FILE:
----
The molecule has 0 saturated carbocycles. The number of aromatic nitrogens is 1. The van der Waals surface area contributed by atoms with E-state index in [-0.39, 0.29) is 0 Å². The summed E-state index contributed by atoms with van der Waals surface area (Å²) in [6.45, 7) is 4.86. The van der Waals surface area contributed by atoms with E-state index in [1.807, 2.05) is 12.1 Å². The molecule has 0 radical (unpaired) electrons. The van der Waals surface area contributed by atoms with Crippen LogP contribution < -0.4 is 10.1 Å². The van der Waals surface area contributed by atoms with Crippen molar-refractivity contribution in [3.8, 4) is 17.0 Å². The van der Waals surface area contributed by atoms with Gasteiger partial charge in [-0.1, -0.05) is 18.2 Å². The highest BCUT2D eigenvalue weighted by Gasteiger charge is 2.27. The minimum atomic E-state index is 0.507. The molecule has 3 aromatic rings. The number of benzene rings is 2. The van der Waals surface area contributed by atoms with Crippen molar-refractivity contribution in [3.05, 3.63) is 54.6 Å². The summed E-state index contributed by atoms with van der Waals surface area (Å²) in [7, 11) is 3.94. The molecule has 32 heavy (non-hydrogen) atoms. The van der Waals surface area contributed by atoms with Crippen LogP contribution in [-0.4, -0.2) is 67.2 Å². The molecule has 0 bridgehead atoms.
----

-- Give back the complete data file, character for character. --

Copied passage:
The molecule has 0 saturated carbocycles. The number of aromatic nitrogens is 1. The van der Waals surface area contributed by atoms with E-state index in [-0.39, 0.29) is 0 Å². The summed E-state index contributed by atoms with van der Waals surface area (Å²) in [6.45, 7) is 4.86. The van der Waals surface area contributed by atoms with E-state index in [1.807, 2.05) is 12.1 Å². The molecule has 0 radical (unpaired) electrons. The van der Waals surface area contributed by atoms with Crippen LogP contribution < -0.4 is 10.1 Å². The van der Waals surface area contributed by atoms with Crippen molar-refractivity contribution in [3.8, 4) is 17.0 Å². The van der Waals surface area contributed by atoms with Gasteiger partial charge in [-0.1, -0.05) is 18.2 Å². The highest BCUT2D eigenvalue weighted by Gasteiger charge is 2.27. The minimum atomic E-state index is 0.507. The molecule has 3 aromatic rings. The number of benzene rings is 2. The van der Waals surface area contributed by atoms with Crippen molar-refractivity contribution in [3.05, 3.63) is 54.6 Å². The summed E-state index contributed by atoms with van der Waals surface area (Å²) in [7, 11) is 3.94. The molecule has 32 heavy (non-hydrogen) atoms. The van der Waals surface area contributed by atoms with Crippen LogP contribution in [-0.4, -0.2) is 67.2 Å². The molecule has 0 bridgehead atoms.